TALEN Gene-Editing Technique Used to Treat Leukemia using Non-HLA Donor Cells

TALEN Gene-Editing Technique Used to Treat Leukemia using Non-HLA Donor Cells

Gene editing is one of the most exciting areas of biomedical science and could have a major impact on how patients are treated for disease in the near future. A number of different gene editing methods have been developed, and while some – CRISPR-Cas9 for example – are just starting to be used in clinical trials, other techniques have now started to be used in clinical applications.

One such area where gene editing has started to be used is the treatment of leukemia. Leukemia is a group of cancers that arise in bone marrow where white blood cells are produced. The condition results in large numbers of underdeveloped or abnormal blastocytes being formed.

While leukemia can be managed in many cases, there is only a 57% survival rate in adults and the survival rate in children under 15 year of age is between 60% and 85%. Treatment involves radiation therapy, chemotherapy, or bone marrow transplants; however, recently researchers have focused on biotechnological methods to treat the disease.

Techniques such as CRISPR-Cas9 are attracting considerable interest, although the technique recently used to treat two leukemia patients involved transcription activator-like effector nuclease (TALEN) editing.

T-cells are vital in the immune response. The cells circulate around the body looking for foreign cells, which are identified by antigens on the outside of the cells. However, T-cells will not attack cells produced by the body, which means cancer cells are not attacked.

Malignant blastocytes have a unique antigen called CD19. While those cells will not normally be attacked by the T-cells, it is possible to genetically modify T-cells so they recognize the CD19 antigen as foreign.

To do this, T-cells need to be taken from a patient, be genetically modified, then reintroduced. Therapies with genetically engineered T-cells have proven to be effective and result in approximately half of patients going into remission.

However, since T-cells must be harvested, modified, and reintroduced, the process takes time and is expensive. Furthermore, the technique is not without its risks. Patients may develop cytokine release syndrome following the reintroduction of the modified T-cells. The condition can prove fatal.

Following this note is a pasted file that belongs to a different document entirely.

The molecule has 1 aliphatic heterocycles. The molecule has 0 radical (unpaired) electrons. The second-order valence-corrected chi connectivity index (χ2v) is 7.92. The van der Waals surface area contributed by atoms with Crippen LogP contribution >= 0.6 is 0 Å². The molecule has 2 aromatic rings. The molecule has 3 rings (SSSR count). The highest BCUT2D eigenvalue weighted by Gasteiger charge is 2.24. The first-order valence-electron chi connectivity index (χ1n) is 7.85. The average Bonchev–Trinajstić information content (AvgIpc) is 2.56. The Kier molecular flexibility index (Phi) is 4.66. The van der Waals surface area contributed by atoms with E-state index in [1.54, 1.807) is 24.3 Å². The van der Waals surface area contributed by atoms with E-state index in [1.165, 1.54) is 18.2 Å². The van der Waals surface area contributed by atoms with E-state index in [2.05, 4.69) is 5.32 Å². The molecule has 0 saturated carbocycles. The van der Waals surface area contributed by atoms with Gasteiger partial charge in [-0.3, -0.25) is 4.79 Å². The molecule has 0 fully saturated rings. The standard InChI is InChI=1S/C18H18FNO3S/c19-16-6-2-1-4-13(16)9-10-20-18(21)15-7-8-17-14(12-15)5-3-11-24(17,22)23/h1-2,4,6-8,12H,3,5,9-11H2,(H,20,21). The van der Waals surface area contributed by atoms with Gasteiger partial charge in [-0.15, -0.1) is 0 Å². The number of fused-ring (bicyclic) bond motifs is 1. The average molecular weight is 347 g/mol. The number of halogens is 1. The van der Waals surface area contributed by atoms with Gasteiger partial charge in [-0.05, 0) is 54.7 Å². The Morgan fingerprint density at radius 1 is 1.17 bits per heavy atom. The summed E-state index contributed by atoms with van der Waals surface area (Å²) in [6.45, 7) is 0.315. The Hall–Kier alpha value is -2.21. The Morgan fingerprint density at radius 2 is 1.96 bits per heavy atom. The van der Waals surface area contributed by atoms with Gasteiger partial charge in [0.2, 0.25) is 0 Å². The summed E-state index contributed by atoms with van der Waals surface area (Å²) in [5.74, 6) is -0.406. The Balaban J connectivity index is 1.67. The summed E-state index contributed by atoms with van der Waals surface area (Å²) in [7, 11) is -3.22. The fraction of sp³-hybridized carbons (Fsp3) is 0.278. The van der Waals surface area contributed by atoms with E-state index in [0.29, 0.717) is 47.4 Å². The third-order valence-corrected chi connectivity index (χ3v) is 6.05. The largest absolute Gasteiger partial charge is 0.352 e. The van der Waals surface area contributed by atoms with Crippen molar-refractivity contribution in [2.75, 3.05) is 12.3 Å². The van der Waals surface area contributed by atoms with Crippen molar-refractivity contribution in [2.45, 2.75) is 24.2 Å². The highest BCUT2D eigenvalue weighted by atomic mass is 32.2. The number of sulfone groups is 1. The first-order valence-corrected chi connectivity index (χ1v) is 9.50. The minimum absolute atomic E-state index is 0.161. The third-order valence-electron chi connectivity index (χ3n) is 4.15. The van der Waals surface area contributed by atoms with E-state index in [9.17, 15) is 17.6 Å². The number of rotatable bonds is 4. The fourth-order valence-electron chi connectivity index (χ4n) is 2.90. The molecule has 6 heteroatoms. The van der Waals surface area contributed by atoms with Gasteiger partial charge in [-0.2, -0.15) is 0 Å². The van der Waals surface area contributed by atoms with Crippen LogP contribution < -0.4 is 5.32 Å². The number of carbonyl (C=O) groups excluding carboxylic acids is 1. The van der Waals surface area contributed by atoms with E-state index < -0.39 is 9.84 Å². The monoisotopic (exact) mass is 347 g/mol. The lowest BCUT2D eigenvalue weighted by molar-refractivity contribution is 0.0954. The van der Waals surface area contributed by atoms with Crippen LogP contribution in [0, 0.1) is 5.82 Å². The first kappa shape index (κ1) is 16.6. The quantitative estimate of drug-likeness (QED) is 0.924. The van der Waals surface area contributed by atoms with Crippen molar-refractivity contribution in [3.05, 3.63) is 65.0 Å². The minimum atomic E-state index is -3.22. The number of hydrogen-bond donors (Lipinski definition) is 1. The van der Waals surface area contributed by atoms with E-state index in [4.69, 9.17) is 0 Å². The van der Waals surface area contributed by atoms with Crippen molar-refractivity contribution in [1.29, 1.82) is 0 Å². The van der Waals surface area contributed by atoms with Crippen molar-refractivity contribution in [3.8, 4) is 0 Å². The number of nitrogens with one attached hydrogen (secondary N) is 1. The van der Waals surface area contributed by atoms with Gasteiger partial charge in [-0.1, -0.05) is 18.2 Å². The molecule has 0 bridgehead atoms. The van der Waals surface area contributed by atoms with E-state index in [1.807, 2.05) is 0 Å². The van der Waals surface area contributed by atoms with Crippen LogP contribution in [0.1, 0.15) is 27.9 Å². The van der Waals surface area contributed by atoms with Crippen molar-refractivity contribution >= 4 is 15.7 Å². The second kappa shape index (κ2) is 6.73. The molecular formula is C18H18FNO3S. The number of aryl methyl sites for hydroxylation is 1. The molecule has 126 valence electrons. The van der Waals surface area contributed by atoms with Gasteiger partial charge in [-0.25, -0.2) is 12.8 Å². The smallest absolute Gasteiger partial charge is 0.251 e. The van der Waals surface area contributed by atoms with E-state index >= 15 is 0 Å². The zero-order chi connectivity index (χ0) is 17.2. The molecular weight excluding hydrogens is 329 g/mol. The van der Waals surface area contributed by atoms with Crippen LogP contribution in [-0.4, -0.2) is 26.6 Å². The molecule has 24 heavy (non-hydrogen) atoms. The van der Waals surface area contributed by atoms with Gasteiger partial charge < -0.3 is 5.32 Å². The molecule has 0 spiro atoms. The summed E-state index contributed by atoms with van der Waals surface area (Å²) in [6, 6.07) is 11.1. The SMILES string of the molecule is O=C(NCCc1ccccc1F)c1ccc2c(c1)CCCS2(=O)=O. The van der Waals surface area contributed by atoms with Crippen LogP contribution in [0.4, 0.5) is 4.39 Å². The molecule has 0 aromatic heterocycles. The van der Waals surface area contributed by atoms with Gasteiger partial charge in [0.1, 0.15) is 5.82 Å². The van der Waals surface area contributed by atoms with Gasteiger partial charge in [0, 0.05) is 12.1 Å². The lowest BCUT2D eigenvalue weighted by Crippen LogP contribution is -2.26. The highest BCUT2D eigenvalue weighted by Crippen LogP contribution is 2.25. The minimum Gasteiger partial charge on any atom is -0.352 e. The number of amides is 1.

In the recent trial, TALEN was used on T-cells that were obtained from non-HLA match donors. The gene editing technique was used to disrupt the CD52 receptor on the cells. With this technique, cells did not need to be taken from the patients.

After patients are treated with immunodepletion chemotherapy targeting their own T-cells, the TALEN edited cells were introduced. Since the patients’ T-cells have been reduced in number, this reduces the probability that the TALEN-edited cells will trigger an immune response.

Since the TALEN-edited T-cells do not have HLA antigens, they are not attacked and target the malignant blastocytes. In the trial on two patients, there was some rejection and associated side effects as not all of the HLA antigens were removed, although those side effects were able to be managed and the treatment was effective.

This successful trial showed how it is possible to modify T-cells obtained from sources other than the patient, speeding up the process and greatly reducing the cost. The technique also paves the way for future gene-editing therapies using cells from a universal donor.

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